MEA: If you hadn't chosen a career in education, what would you be doing right now?
Katie: That is a tough question because I have always wanted to be a teacher. I think I would have had to find another career where I felt like I was directly contributing to my community in some way. I would probably have a job at a local organization that works to benefit the community.
MEA: What can our nation do better to encourage young, capable people to consider teaching as a career? How can we motivate new teachers to stay in the profession?
Katie: In order for education to attract the best and the brightest, teacher preparation programs need to have high standards for the students they allow into the program, like medical school or law school. Too often, I see people choosing education as a fallback or because their initial major was too hard. Students in education programs and new teachers need passionate and positive mentors to help guide them in their first few years.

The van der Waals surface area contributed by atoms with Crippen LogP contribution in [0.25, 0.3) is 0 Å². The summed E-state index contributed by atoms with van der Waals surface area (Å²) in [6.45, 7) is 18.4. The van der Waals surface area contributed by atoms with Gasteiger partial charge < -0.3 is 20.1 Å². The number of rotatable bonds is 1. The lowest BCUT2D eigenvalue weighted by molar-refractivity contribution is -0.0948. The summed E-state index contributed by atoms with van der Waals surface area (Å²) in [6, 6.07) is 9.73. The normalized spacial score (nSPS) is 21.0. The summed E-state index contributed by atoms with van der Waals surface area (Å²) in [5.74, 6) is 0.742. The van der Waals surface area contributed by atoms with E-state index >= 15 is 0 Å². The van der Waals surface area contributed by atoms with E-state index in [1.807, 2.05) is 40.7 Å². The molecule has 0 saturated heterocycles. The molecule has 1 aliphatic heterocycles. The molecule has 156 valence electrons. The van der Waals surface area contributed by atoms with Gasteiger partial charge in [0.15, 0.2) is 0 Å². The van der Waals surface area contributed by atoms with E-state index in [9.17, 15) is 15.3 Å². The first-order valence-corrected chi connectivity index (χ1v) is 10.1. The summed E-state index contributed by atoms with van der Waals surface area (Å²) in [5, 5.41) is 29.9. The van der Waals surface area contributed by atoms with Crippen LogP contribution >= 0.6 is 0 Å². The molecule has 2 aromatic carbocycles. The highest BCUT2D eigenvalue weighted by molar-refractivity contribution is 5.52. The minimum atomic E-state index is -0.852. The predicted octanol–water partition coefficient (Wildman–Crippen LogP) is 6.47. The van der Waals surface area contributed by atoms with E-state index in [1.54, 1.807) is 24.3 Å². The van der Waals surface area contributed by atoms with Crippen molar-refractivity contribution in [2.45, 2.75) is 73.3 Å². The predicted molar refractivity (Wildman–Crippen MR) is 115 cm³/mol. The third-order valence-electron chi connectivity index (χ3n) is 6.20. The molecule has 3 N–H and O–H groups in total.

MEA: Finish this sentence: "I know I'm succeeding as an educator when..."
Katie: ...when my students can describe what they have learned and they have smiles on their faces.